With regard to dehydration, we have found that many specimens, especially those that are rigid when finished, plastinate well after having been dehydrated by freeze-drying. Even some specimens that should be flexible will retain their flexibility after being processed in this way.

The third purpose of a solvent in plastination is its function as a volatile intermediary agent. The purpose of the volatile intermedium is to evaporate, dissolve through the entering plastic and be evacuated so that a vacuum will develop within the specimen. In practice, we find that the air occupying the interstitial spaces of a freeze-dried specimen can be made to perform this same function, at least in several of the tissues that have been investigated. Further, freeze-drying has been found to impart a rigidity to certain types of specimens, especially whole organisms, which greatly inhibits the shrinkage that often occurs when such specimens are dehydrated and plastinated by conventional means.

MATERIALS AND METHODS

In the experiments reported here, specimens were dehydrated by various means, subjected to certain, standard,  post-dehydration treatments and plastinated with silicone rubber. Specimens from each group were then subjected to visual and tactile comparison by faculty and students who were unaware of how they had been prepared. Tissues were chosen to represent a selection of those commonly plastinated and grouped by tissue type.

Within each group, one specimen was dehydrated by freeze substitution and impregnated, one  was freeze-dried and immersed in acetone for two hours before impregnation (so that the acetone could serve as a volatile intermedium) and one was freeze-dried, and impregnated directly.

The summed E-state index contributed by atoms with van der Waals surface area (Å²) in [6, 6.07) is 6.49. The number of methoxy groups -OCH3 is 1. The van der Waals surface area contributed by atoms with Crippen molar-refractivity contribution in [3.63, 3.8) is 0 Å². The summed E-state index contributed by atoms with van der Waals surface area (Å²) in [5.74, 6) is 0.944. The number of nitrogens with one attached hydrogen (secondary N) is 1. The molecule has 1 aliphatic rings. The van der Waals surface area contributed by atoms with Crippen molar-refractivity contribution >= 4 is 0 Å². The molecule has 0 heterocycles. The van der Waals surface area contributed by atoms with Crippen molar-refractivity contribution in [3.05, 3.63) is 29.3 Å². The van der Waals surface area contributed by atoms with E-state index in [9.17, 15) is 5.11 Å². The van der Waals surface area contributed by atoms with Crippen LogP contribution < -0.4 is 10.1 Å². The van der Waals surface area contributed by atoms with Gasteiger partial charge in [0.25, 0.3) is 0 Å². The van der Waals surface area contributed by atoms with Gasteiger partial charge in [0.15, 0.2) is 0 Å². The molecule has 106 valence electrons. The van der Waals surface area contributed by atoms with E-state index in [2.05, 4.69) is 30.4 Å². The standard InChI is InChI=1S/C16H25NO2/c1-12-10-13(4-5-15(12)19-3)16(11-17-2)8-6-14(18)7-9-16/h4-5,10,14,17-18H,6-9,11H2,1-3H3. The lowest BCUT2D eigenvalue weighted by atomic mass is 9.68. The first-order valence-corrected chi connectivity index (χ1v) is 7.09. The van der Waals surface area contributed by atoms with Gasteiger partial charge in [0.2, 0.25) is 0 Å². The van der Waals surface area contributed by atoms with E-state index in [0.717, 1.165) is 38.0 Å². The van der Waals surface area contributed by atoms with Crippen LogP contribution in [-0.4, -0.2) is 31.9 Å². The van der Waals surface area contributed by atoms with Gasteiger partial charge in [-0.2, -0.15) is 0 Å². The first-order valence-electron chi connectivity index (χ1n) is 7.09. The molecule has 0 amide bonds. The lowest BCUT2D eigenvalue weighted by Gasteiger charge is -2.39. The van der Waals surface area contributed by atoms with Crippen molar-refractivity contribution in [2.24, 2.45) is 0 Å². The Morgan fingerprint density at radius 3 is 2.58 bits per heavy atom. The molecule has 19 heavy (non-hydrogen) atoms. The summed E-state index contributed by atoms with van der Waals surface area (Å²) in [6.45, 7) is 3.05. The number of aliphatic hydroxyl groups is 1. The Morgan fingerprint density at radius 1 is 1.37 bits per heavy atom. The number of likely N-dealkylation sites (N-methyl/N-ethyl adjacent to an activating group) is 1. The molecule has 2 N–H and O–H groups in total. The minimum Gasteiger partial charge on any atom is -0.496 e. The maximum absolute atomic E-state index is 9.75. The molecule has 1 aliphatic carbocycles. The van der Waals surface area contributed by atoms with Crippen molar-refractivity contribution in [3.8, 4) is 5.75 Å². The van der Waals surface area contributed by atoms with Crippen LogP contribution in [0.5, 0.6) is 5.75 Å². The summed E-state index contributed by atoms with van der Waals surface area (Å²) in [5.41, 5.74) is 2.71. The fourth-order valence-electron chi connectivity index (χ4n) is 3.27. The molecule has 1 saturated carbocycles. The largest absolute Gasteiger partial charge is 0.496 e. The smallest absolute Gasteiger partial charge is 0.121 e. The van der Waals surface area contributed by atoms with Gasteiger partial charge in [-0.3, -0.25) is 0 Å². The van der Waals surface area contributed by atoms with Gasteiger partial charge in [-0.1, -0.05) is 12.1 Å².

RESULTS

1. CAT BRAIN:

The most obvious difference among the three plastinated cat brains was that the color of the two freeze-dry-dehydrated (FDD) organs became tan/yellow while that of the freeze- substitution-dehydrated (FSD) organs remained off-white to ivory. Also noted was a slightly greater opening of the longitudinal and transverse fissures in the FDD brains. Although this would suggest greater shrinkage during FDD, the volume of both were determined and no significant difference was found (Table 1)

Table 1. - VOLUME AND DENSITY OF FSD CAT BRAIN SPECIMENS(Before and after Plastination)
Treatment Volume Before Volume
After
% Original Volume Density
Gm/cm3
FSD 25.5 cm3 16.5 cm3 64.7 0.64
FDD+2 hour acetone  

24.4 cm³

 

16.0 cm³

 

65.3

 

0.63

FDD Only 28.5 cm³ 19.5 cm³ 68.4 0.71

Acetone saturation did not seem to improve silicone impregnation. In fact, the difference in density among the three plastinated brains suggests that impregnation was most complete in the organ that was never exposed to acetone (Table 1.). The brains were sectioned transversely at the level of the pseudosylvian fissure and all three showed silicone in the small sub-arachnoid space. Close inspection of the FDD brains revealed a few tiny cracks on the surface which were not present on the FSD brain.

One student preferred the FDD brains for study, due to their more open fissures. The same student felt that more detail (contrast) was visible on the FDD brains. Overall, however, the FSD brain was strongly favored by both students and faculty  (including the author) because of its better general appearance.

2. PELVIC LIMB PROSECTIONS: